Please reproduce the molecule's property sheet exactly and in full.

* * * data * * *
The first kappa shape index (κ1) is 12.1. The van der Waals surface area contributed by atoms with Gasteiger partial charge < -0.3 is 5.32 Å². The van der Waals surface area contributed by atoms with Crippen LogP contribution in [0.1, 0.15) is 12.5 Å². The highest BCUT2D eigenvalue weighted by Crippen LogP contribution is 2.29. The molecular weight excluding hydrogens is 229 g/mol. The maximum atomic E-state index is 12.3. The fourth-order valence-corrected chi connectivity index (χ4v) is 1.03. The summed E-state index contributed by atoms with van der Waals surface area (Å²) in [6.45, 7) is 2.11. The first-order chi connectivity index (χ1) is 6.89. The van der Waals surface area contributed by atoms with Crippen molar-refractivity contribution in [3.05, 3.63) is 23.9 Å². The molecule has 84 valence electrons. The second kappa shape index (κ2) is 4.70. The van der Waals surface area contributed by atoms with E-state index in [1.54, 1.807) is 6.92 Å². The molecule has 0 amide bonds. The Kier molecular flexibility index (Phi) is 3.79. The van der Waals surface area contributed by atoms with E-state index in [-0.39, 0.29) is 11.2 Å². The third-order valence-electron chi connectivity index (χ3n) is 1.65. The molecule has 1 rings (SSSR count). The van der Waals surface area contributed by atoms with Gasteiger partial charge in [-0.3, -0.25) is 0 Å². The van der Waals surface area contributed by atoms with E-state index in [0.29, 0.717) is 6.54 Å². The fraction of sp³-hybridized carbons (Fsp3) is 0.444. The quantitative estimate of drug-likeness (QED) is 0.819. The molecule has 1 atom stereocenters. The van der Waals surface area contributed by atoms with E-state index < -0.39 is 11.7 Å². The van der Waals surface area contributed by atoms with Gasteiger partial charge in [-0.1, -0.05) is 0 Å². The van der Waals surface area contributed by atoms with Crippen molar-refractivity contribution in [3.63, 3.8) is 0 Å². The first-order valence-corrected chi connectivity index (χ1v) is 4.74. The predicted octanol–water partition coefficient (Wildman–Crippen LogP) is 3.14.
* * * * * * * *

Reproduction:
The first kappa shape index (κ1) is 12.1. The van der Waals surface area contributed by atoms with Gasteiger partial charge < -0.3 is 5.32 Å². The van der Waals surface area contributed by atoms with Crippen LogP contribution in [0.1, 0.15) is 12.5 Å². The highest BCUT2D eigenvalue weighted by Crippen LogP contribution is 2.29. The molecular weight excluding hydrogens is 229 g/mol. The maximum atomic E-state index is 12.3. The fourth-order valence-corrected chi connectivity index (χ4v) is 1.03. The summed E-state index contributed by atoms with van der Waals surface area (Å²) in [6.45, 7) is 2.11. The first-order chi connectivity index (χ1) is 6.89. The van der Waals surface area contributed by atoms with Crippen molar-refractivity contribution in [3.05, 3.63) is 23.9 Å². The molecule has 84 valence electrons. The second kappa shape index (κ2) is 4.70. The van der Waals surface area contributed by atoms with E-state index in [1.54, 1.807) is 6.92 Å². The molecule has 0 amide bonds. The Kier molecular flexibility index (Phi) is 3.79. The van der Waals surface area contributed by atoms with E-state index in [-0.39, 0.29) is 11.2 Å². The third-order valence-electron chi connectivity index (χ3n) is 1.65. The molecule has 1 rings (SSSR count). The van der Waals surface area contributed by atoms with Gasteiger partial charge in [-0.3, -0.25) is 0 Å². The van der Waals surface area contributed by atoms with E-state index in [0.29, 0.717) is 6.54 Å². The fraction of sp³-hybridized carbons (Fsp3) is 0.444. The quantitative estimate of drug-likeness (QED) is 0.819. The molecule has 1 atom stereocenters. The van der Waals surface area contributed by atoms with E-state index < -0.39 is 11.7 Å². The van der Waals surface area contributed by atoms with Gasteiger partial charge in [-0.1, -0.05) is 0 Å². The van der Waals surface area contributed by atoms with Crippen molar-refractivity contribution in [3.63, 3.8) is 0 Å². The first-order valence-corrected chi connectivity index (χ1v) is 4.74. The predicted octanol–water partition coefficient (Wildman–Crippen LogP) is 3.14.